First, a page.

Justin Peck’s “Pulcinella Variations,” an ecstatic circus of the soul, made its sensational D.C. debut Tuesday in an altogether winning evening of mixed repertory by the New York City Ballet.
The Peck is set to an exotic score by Stravinsky inspired by 18th-century commedia dell’arte. In seven sections, it introduces us to a troupe of irrepressible clown creatures in wild costumes by Japanese fashion designer Tsumori Chisato. Those look like something Cocteau and Picasso might have designed for Diaghilev, but with Miro-like squiggles among the eye motifs and diamond patterns, and glowing pop-art colors clawing out from shyer saltimbanque blues and grays. We meet the nine dancers in the full-company sinfonia. Then they tease and provoke, and show off for each other, in a series of breathtaking solos and duets. Anthony Huxley’s fourth-section “Tarantella” was enthralling—his fast-twitch muscles and divine sense of timing somehow managing to situate him everywhere at once.
Peck has perhaps learned a thing or two from the choreography of Peter Martins about extending a graceful phrase, then packing the technical fireworks into a last burst of grounded or aerial turns, leaps, foot beats, or descents to the floor on knee or hip. Such were the pleasures of Martins’s “Zakouski,” an extended duet from 1992 that Tuesday featured Joaquin de Luz and Indiana Woodward, making her superb debut in the role as substitute for Megan Fairchild. Zakouski is the Russian word for hors d’oeuvres, and the folk-influenced compilation’s score draws from tasty morsels by Rachmaninoff, Stravinsky, Prokofiev, and Tchaikovsky, rendered deliciously by violinist Arturo Delmoni and pianist Susan Walters. Woodward’s brilliant turn sequences reminded me of a recent headline in The Onion: “Spectators Bombarded With Gamma Radiation As Rapidly Spinning Figure Skater Collapses Into Singularity.” If Woodward had spun herself into pure silk, I wouldn’t have been too surprised.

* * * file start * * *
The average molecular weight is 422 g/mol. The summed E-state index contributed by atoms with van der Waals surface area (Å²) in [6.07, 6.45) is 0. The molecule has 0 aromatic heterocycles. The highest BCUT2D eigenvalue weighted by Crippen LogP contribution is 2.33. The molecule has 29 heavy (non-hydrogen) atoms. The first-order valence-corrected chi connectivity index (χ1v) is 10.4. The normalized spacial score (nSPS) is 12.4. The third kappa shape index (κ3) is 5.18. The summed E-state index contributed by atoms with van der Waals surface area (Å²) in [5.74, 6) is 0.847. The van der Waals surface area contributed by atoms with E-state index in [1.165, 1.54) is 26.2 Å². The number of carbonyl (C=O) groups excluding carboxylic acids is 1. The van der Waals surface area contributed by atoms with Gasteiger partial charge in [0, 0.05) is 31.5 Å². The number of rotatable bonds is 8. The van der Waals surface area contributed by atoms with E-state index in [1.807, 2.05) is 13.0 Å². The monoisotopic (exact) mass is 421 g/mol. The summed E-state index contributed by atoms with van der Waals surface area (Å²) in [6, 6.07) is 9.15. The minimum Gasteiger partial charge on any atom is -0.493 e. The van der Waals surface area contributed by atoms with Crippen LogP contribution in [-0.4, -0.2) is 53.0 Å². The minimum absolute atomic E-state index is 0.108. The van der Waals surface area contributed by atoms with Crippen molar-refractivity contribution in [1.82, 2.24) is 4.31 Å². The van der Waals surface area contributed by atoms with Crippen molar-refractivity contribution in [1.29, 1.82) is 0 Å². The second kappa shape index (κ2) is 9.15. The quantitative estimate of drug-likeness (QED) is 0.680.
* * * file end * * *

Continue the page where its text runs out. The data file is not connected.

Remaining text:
Brisk turn sequences were a distinguishing facet, too, of Tiler Peck’s performance in Balanchine’s Tchaikovsky Pas de Deux of 1960. Her dramatic leap-catch-dip partnered phrases with Tyler Angle also amazed.
Balanchine’s 1956 “Divertimento No. 15,” to music by Mozart, was a buoyant, stately opener for the program. And his 1972 “Symphony in Three Movements”—to a hyperactive, mischievous score by Stravinsky—was an exhilarating closer.
The audience let out an audible collective gasp when the curtain went up on “Symphony” to reveal the long, brightly lit, precisely aligned diagonal of ponytailed ballerinas in white. There was no set, no dramatic costuming, just the sheer exuberance and confidence of a master choreographer painting boldly on a huge theatrical canvas.
Balanchine then turns his stage into a bustling metropolis in whites and blacks destabilized by three swirling, orbiting sirens in varying shades of pink. The second movement is a fascinating, restless duet, here by Sterling Hyltin and Adrian Danchig-Waring, with primitive horizontal arm sequences educing visions of sensuous breeze-swept lakes.
New York City Ballet:
Works by Balanchine, Martins & Peck
closes March 29, 2018
Robbins Centennial Program
March 30 – April 1, 2018
Details and tickets
There were a couple of minor mishaps in the first movement—an off-balance fall to a hand in some partner work and a corruption of the line in one of the corps sequences. To my mind, however, those were reminders of the near perfection we jadedly expect from top companies. The real miracle, given the huge cast of this frenzied piece, is that a half dozen of them didn’t require treatment for concussion.
The Kennedy Center Opera House Orchestra, under the baton of Daniel Capps, was a mite scratchy in the violins early in the “Divertimento” but was otherwise wonderful. It conveyed the bittersweet longing quality of the “Pulcinella” and fueled this memorable night of pure joy in motion.
Peter Martins retired from the New York City Ballet in January after allegations of sexual, physical, and verbal abuse were brought against him—allegations that he denies. An interim artistic team of four is currently in charge. It must be an unsettling time for the dancers and company staff. I hope DC’s enthusiastic reception of them this week reminds them how treasured are their talents and how appreciated their grueling but thrilling work.
New York City Ballet with the New York City Ballet Orchestra
Balanchine, Martins & Peck (Mar. 27–29)
Divertimento No. 15 (Mozart/Balanchine)
Zakouski (Rachmaninoff, Stravinsky, Prokofiev, Tchaikovsky/Martins)
A Kennedy Center premiere by Justin Peck: Pulcinella Variations (Stravinsky/Peck)
Tschaikovsky Pas de Deux (Tchaikovsky/Balanchine)
Symphony in Three Movements (Stravinsky/Balanchine)
Robbins Centennial Program: Bernstein, Glass & Verdi (Mar. 30–Apr. 1)
Glass Pieces (Glass/Robbins)
Fancy Free (Bernstein/Robbins)
The Four Seasons (Verdi/Robbins)